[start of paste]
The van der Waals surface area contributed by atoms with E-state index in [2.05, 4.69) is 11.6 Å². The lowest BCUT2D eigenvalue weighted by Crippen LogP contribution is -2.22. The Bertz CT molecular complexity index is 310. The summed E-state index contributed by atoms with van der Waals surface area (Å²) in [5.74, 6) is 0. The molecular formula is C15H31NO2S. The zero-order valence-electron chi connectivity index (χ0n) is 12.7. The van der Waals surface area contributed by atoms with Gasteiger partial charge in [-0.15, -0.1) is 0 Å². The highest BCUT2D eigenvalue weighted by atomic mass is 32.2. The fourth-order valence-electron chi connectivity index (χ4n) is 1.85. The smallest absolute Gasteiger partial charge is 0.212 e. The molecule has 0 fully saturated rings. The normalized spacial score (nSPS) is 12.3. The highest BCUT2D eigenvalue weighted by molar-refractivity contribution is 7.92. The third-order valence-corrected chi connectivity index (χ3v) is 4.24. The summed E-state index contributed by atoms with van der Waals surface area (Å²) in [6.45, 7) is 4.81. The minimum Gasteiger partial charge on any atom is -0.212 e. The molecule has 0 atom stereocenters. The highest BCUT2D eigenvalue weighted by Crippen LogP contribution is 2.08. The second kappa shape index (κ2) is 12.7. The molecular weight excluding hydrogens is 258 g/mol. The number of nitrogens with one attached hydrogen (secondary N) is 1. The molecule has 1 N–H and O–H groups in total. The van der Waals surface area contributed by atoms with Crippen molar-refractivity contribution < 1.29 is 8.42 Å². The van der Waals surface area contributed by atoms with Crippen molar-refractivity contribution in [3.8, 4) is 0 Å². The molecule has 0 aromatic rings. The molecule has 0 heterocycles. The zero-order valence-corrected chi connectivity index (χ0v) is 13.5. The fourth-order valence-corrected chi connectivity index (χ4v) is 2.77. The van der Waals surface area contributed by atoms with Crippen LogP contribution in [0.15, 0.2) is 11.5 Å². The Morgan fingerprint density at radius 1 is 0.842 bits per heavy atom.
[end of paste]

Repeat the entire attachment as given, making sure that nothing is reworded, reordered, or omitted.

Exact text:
The van der Waals surface area contributed by atoms with E-state index in [2.05, 4.69) is 11.6 Å². The lowest BCUT2D eigenvalue weighted by Crippen LogP contribution is -2.22. The Bertz CT molecular complexity index is 310. The summed E-state index contributed by atoms with van der Waals surface area (Å²) in [5.74, 6) is 0. The molecular formula is C15H31NO2S. The zero-order valence-electron chi connectivity index (χ0n) is 12.7. The van der Waals surface area contributed by atoms with Gasteiger partial charge in [-0.15, -0.1) is 0 Å². The highest BCUT2D eigenvalue weighted by atomic mass is 32.2. The fourth-order valence-electron chi connectivity index (χ4n) is 1.85. The smallest absolute Gasteiger partial charge is 0.212 e. The molecule has 0 fully saturated rings. The normalized spacial score (nSPS) is 12.3. The highest BCUT2D eigenvalue weighted by molar-refractivity contribution is 7.92. The third-order valence-corrected chi connectivity index (χ3v) is 4.24. The summed E-state index contributed by atoms with van der Waals surface area (Å²) in [6.45, 7) is 4.81. The minimum Gasteiger partial charge on any atom is -0.212 e. The molecule has 0 atom stereocenters. The highest BCUT2D eigenvalue weighted by Crippen LogP contribution is 2.08. The second kappa shape index (κ2) is 12.7. The molecular weight excluding hydrogens is 258 g/mol. The number of nitrogens with one attached hydrogen (secondary N) is 1. The molecule has 1 N–H and O–H groups in total. The van der Waals surface area contributed by atoms with Crippen molar-refractivity contribution < 1.29 is 8.42 Å². The van der Waals surface area contributed by atoms with Crippen molar-refractivity contribution in [3.8, 4) is 0 Å². The molecule has 0 aromatic rings. The molecule has 0 heterocycles. The zero-order valence-corrected chi connectivity index (χ0v) is 13.5. The fourth-order valence-corrected chi connectivity index (χ4v) is 2.77. The van der Waals surface area contributed by atoms with Crippen LogP contribution in [0.15, 0.2) is 11.5 Å². The Morgan fingerprint density at radius 1 is 0.842 bits per heavy atom.